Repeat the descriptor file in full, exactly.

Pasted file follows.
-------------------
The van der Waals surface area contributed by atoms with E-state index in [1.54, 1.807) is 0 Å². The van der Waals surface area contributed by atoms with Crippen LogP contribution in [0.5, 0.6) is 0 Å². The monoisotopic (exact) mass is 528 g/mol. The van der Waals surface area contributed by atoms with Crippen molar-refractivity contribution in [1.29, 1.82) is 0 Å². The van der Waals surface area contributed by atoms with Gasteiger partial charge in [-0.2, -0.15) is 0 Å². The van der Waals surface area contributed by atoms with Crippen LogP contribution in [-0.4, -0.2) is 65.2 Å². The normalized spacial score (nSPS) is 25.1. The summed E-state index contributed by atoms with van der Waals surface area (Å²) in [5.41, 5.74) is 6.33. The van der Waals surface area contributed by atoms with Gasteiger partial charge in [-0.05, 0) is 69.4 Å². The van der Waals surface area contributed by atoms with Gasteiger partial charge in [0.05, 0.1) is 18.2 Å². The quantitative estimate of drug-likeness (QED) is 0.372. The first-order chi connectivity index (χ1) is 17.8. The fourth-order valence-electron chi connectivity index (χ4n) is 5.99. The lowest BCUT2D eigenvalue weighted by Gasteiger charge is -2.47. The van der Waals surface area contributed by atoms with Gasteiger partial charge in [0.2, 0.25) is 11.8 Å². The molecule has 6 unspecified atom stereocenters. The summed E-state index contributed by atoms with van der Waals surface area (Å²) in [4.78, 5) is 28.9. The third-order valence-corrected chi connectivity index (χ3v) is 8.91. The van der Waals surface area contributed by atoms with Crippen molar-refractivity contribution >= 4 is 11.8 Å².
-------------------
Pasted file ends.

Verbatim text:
The van der Waals surface area contributed by atoms with E-state index in [1.54, 1.807) is 0 Å². The van der Waals surface area contributed by atoms with Crippen LogP contribution in [0.5, 0.6) is 0 Å². The monoisotopic (exact) mass is 528 g/mol. The van der Waals surface area contributed by atoms with Crippen molar-refractivity contribution in [1.29, 1.82) is 0 Å². The van der Waals surface area contributed by atoms with Gasteiger partial charge in [-0.2, -0.15) is 0 Å². The van der Waals surface area contributed by atoms with Crippen LogP contribution in [-0.4, -0.2) is 65.2 Å². The normalized spacial score (nSPS) is 25.1. The summed E-state index contributed by atoms with van der Waals surface area (Å²) in [5.41, 5.74) is 6.33. The van der Waals surface area contributed by atoms with Gasteiger partial charge in [-0.05, 0) is 69.4 Å². The van der Waals surface area contributed by atoms with Gasteiger partial charge in [0.05, 0.1) is 18.2 Å². The quantitative estimate of drug-likeness (QED) is 0.372. The first-order chi connectivity index (χ1) is 17.8. The fourth-order valence-electron chi connectivity index (χ4n) is 5.99. The lowest BCUT2D eigenvalue weighted by Gasteiger charge is -2.47. The van der Waals surface area contributed by atoms with Gasteiger partial charge in [0.2, 0.25) is 11.8 Å². The molecule has 6 unspecified atom stereocenters. The summed E-state index contributed by atoms with van der Waals surface area (Å²) in [4.78, 5) is 28.9. The third-order valence-corrected chi connectivity index (χ3v) is 8.91. The van der Waals surface area contributed by atoms with Crippen molar-refractivity contribution >= 4 is 11.8 Å².